As I stated in my newsletter: Don't be hard on yourself. You're not doing anything wrong if you have yet to offer the top bid. While it's true that a fixed-rate mortgage can offer you more predictability and budget stability, as long as inflation continues to outpace wages, there are bright sides to renting right now. For one, you're not buying a home in a bubble market that some economists are saying is soon to burst. If you have to unload the home in a year or two -- during a possible recession -- you may risk selling at a loss.

Secondly, renting allows you to hold onto the cash you would have spent on a down payment and closing costs, and will help you stay more liquid during a time of great uncertainty. This allows you to pivot more quickly and secure your finances in a downturn. Remember: Cash is power.

Should I expect layoffs?

With the unemployment rate sitting at 3.8%, the job market may appear to be the one, and possibly only, stable part of the economy at the moment. But that's likely to be temporary, as companies battling with the current financial headwinds -- including inflation, rising interest rates and weakening consumer demand -- have already begun to announce layoffs.

In the Great Recession, unemployment reached 10%, and it took an average of eight to nine months for those out of work to secure a new job. So now could be the time to review your emergency fund if you think there's a shortfall. If you won't be able to cover a minimum of six to nine months' worth of expenses, see if you can accelerate savings by cutting back on spending or generating extra money. It's also a good time to make sure your resume is up to date and to establish contact with influential individuals in your professional and personal network. 

If you're self-employed and worried about a possible downturn in your industry or a loss of clients, explore new revenue streams. Aim to bulk your cash reserves as well. Again, if previous recessions taught us anything, it's that having cash unlocks choices and leads to more control in a challenging time.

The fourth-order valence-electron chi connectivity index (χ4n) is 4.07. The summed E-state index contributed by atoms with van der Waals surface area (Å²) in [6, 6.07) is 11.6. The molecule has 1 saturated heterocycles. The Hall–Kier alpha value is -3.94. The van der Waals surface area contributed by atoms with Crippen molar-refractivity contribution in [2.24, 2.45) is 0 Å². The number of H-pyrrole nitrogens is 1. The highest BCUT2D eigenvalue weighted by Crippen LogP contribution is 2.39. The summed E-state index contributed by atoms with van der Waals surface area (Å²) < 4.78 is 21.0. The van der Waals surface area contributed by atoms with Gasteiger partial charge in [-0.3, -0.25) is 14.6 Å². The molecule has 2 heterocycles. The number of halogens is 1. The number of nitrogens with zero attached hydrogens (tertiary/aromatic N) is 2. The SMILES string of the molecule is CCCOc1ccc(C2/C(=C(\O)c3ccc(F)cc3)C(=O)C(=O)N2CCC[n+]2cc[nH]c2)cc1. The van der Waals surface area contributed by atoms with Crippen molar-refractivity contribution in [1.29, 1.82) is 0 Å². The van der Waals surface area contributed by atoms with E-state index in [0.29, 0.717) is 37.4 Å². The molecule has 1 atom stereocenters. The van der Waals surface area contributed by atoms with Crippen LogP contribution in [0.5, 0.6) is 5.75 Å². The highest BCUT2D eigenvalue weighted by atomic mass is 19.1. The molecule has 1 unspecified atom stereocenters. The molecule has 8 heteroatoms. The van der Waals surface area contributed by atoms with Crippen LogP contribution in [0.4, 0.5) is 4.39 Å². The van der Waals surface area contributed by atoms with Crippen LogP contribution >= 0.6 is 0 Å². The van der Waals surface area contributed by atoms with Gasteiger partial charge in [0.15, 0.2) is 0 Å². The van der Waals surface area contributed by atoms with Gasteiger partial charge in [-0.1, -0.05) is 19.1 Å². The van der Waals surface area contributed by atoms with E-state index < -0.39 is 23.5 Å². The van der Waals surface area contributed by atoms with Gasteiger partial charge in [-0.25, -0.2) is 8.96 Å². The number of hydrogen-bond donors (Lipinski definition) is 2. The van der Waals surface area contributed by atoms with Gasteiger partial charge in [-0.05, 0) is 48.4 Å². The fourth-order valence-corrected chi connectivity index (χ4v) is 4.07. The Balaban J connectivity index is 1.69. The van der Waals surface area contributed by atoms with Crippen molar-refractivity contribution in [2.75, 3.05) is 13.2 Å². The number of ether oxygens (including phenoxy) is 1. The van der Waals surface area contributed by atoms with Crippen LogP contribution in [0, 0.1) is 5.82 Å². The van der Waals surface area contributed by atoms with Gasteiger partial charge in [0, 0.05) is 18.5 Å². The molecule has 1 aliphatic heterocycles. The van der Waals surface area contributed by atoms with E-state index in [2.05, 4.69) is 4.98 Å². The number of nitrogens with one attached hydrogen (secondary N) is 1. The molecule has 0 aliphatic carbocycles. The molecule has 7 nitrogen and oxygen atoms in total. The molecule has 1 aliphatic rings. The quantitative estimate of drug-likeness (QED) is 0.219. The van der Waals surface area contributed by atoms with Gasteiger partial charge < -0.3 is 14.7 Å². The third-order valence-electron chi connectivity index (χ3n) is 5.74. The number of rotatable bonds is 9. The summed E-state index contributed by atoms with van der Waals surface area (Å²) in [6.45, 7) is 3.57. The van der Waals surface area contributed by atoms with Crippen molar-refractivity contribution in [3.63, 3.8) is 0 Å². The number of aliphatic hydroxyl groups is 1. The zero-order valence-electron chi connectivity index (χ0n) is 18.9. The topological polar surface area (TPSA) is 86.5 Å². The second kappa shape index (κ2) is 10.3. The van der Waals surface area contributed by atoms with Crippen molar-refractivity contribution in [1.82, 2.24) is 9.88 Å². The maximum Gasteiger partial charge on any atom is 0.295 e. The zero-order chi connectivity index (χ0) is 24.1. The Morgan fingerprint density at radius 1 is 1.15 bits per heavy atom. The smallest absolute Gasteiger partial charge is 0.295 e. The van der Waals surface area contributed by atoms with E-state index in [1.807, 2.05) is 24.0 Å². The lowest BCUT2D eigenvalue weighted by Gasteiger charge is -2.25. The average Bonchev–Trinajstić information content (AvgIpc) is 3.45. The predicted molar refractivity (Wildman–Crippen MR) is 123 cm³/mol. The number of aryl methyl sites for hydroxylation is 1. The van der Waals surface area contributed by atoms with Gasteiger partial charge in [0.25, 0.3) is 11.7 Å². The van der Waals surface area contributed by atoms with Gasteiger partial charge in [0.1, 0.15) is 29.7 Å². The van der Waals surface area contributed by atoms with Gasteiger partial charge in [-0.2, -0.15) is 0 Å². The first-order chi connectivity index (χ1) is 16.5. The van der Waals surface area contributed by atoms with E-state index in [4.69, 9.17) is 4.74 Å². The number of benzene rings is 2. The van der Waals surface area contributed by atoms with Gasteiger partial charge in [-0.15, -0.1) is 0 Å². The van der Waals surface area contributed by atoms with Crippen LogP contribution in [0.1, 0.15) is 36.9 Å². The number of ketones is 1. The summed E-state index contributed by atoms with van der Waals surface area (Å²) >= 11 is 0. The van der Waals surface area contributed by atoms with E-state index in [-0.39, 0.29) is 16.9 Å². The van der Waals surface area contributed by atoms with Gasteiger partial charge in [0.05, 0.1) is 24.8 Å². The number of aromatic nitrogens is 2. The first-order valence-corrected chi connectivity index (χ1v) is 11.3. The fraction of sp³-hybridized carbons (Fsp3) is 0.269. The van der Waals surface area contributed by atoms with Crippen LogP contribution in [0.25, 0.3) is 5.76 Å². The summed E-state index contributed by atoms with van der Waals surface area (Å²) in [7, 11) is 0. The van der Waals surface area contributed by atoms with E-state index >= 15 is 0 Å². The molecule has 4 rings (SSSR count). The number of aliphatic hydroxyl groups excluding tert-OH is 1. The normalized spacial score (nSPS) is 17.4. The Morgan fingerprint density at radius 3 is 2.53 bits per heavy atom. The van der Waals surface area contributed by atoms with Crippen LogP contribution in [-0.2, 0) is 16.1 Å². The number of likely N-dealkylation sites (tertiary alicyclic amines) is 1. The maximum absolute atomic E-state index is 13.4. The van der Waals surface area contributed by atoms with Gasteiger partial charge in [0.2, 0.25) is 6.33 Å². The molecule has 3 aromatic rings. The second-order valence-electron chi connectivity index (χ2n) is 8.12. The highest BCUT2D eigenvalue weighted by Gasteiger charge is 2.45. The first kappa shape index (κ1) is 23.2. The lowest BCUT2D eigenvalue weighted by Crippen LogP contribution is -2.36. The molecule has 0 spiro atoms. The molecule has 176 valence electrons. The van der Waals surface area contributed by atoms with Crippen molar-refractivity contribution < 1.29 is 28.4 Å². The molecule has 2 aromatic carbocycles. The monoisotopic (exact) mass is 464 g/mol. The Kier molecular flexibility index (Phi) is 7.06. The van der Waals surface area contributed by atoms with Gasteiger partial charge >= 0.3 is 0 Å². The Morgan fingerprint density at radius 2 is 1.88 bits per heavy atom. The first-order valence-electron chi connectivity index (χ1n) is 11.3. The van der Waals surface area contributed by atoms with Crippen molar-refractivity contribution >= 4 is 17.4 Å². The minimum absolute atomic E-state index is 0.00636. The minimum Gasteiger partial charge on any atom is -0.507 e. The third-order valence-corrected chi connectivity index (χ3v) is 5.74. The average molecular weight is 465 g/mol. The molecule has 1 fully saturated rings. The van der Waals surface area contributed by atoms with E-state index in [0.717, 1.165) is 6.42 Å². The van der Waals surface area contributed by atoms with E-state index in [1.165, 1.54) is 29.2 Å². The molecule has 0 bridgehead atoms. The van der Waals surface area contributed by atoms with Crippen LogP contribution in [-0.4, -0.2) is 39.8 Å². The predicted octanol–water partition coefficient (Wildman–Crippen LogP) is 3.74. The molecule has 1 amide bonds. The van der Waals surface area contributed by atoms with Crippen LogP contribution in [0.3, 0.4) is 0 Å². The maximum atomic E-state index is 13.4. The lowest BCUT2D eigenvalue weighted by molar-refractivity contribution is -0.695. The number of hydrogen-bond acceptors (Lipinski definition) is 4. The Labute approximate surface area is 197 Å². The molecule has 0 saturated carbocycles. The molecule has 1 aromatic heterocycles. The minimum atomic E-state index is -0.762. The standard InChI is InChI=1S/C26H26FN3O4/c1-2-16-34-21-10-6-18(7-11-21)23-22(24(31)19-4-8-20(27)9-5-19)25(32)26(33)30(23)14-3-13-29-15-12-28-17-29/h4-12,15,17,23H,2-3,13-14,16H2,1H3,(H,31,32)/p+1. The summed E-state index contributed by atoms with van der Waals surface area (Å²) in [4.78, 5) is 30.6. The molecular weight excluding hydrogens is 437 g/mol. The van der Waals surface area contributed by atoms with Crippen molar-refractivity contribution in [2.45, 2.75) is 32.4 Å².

Should I expect the interest rates on my debt or loan to go up?

As the Federal Reserve continues to raise interest rates to curb inflation, adjustable interest rates may increase -- ratcheting up the APRs of credit cards and loans, and making monthly payments more expensive. Reach out to your lenders and card issuers to learn about low-interest credit options. See if you can refinance or consolidate debts to a single fixed-rate loan.

In past recessions, some financial institutions were hesitant to lend as often as they did in "normal" times. This can be troubling if your business relies on credit to expand, or if you need a mortgage to buy a house. It's time to pay close attention to your credit score, which is a huge factor in a bank's decision. The higher your score, the better your chances of qualifying and getting the best rates. 

My final note is that it's important to remember that recessions are a normal part of the economic cycle. Long-term financial plans will always experience some declining periods. Since World War II, the US has had about a dozen recessions and they typically end after a year or sooner. By contrast (and to give you some better news), periods of expansion and growth are more frequent and longer lasting. 

Read more8 Ways to Recession-Proof Your Finances